Doctor explains how to ease symptoms of Raynaud's Disease
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Raynaud’s disease, or syndrome, is one of the most common conditions in the UK, with around 10 million people thought to be affected. While there are slight variations within forms of the condition, the triggers are typically the same. Cold weather in particular is often to blame.
Asal Shirazi, from the Autoimmune Support and Awareness Foundation, spoke with Express.co.uk to explain more.
She said: “Basically in response to cold weather or stress or anxiety, your blood vessels constrict, shutting the blood supply to your extremities such as hands and feet.
“This is observed in change in colour of, for example, fingers from white to blue and back to normal as blood vessels reopen and blood flow resumes.
“It can be a painful and debilitating condition depending on the severity.
“Stress and anxiety release cortisol in your body, which directly affects the blood vessels and blood flow.”
She warned that this can be dangerous in some cases.
Ms Shirazi said: “In more severe cases this peripheral shut down of blood supply extends to a systemic shut down.
“That is, reduced blood supply to internal organs including heart and lungs and brain.”
Symptoms of Raynaud’s
“If the peripheral reduction in blood supply occurs often, then the person will develop extremely painful digital ulcers on fingers and toes which if left untreated can lead to loss of tissue and even the digit,” she said.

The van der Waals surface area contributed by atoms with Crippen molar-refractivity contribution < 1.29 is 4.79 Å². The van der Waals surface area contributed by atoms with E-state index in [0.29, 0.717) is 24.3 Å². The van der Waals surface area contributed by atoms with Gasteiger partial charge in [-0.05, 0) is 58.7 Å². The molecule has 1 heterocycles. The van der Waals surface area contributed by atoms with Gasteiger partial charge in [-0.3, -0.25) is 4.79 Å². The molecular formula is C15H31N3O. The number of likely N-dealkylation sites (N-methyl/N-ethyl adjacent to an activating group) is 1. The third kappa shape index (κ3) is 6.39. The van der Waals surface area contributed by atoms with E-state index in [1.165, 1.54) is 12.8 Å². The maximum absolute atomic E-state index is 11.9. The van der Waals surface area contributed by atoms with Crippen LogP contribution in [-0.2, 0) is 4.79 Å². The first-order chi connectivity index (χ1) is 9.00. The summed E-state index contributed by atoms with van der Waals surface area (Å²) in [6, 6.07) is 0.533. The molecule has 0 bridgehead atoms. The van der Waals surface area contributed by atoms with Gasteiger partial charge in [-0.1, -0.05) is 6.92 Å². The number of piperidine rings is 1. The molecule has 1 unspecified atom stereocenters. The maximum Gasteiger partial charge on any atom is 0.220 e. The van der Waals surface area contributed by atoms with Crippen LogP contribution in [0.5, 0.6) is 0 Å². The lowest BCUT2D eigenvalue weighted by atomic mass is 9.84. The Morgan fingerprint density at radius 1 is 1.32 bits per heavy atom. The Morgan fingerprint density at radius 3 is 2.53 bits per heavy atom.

Digital ulcers is the term for ulcers on fingers and toes.
Other symptoms of Raynaud’s include:
- The affected area changes colour to white, then blue and then red
- Pins and needles
- Difficulty moving the affected area.
Aside from fingers and toes, it can also affect ears, nose, nipples and lips.
The symptoms of Raynaud’s can last from a few minutes to several hours.
Those with Raynaud’s can long periods without any experiencing symptoms, and sometimes the condition goes away altogether.
There are steps you can take to prevent developing Raynaud’s or to avoid triggering symptoms.
“It is important to take preventative measures by keeping warm, eating the correct nutritional food, and to avoid stress,” Ms Shirazi said.
“Although, currently the cost of living issues and fuel costs are putting many people at risk of worsening Raynaud’s attacks and health complications.”
The NHS advises:
- Keeping your home warm
- Wearing warm clothes during cold weather, especially on your hands and feet
- Exercising regularly – this helps improve circulation
- Breathing exercises or yoga to help you relax
- Eating a healthy, balanced diet.
Different forms of Raynaud’s
The condition is often referred to as Raynaud’s disease or syndrome.
The two types of Raynaud’s are referred to as primary – when the condition develops by itself (the most common type) – and secondary – when it’s caused by another health condition.
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